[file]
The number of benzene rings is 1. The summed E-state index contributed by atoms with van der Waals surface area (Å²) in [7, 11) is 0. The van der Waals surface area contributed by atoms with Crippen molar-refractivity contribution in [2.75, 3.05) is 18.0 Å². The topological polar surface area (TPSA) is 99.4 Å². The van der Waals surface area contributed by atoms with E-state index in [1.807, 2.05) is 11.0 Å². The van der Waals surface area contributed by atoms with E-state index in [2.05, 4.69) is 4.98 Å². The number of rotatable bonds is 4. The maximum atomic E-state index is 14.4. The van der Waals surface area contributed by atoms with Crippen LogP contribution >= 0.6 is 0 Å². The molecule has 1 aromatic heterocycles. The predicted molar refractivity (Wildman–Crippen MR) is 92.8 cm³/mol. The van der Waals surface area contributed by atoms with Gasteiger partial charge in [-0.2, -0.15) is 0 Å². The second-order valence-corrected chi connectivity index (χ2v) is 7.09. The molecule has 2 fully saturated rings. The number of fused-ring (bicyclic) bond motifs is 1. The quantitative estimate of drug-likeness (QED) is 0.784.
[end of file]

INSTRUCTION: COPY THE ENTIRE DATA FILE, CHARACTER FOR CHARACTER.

The number of benzene rings is 1. The summed E-state index contributed by atoms with van der Waals surface area (Å²) in [7, 11) is 0. The van der Waals surface area contributed by atoms with Crippen molar-refractivity contribution in [2.75, 3.05) is 18.0 Å². The topological polar surface area (TPSA) is 99.4 Å². The van der Waals surface area contributed by atoms with E-state index in [1.807, 2.05) is 11.0 Å². The van der Waals surface area contributed by atoms with E-state index in [2.05, 4.69) is 4.98 Å². The number of rotatable bonds is 4. The maximum atomic E-state index is 14.4. The van der Waals surface area contributed by atoms with Crippen LogP contribution >= 0.6 is 0 Å². The molecule has 1 aromatic heterocycles. The predicted molar refractivity (Wildman–Crippen MR) is 92.8 cm³/mol. The van der Waals surface area contributed by atoms with Gasteiger partial charge in [-0.2, -0.15) is 0 Å². The second-order valence-corrected chi connectivity index (χ2v) is 7.09. The molecule has 2 fully saturated rings. The number of fused-ring (bicyclic) bond motifs is 1. The quantitative estimate of drug-likeness (QED) is 0.784.